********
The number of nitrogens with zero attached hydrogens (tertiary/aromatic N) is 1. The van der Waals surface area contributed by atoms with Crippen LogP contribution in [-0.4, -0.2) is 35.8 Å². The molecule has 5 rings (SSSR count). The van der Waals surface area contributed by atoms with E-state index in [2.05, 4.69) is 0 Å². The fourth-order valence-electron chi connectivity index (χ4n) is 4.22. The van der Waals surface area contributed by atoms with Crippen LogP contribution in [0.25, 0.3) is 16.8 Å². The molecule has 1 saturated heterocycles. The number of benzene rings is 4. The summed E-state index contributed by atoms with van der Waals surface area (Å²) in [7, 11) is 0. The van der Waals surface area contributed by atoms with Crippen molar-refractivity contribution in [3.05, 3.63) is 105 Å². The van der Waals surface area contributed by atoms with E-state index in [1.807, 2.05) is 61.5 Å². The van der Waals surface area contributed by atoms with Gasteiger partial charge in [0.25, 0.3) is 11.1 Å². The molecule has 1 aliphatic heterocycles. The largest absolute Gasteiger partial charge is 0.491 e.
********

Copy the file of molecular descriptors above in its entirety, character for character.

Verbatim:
The number of nitrogens with zero attached hydrogens (tertiary/aromatic N) is 1. The van der Waals surface area contributed by atoms with Crippen LogP contribution in [-0.4, -0.2) is 35.8 Å². The molecule has 5 rings (SSSR count). The van der Waals surface area contributed by atoms with E-state index in [2.05, 4.69) is 0 Å². The fourth-order valence-electron chi connectivity index (χ4n) is 4.22. The van der Waals surface area contributed by atoms with Crippen LogP contribution in [0.25, 0.3) is 16.8 Å². The molecule has 1 saturated heterocycles. The number of benzene rings is 4. The summed E-state index contributed by atoms with van der Waals surface area (Å²) in [7, 11) is 0. The van der Waals surface area contributed by atoms with Crippen molar-refractivity contribution in [3.05, 3.63) is 105 Å². The van der Waals surface area contributed by atoms with E-state index in [1.807, 2.05) is 61.5 Å². The van der Waals surface area contributed by atoms with Gasteiger partial charge in [0.25, 0.3) is 11.1 Å². The molecule has 1 aliphatic heterocycles. The largest absolute Gasteiger partial charge is 0.491 e.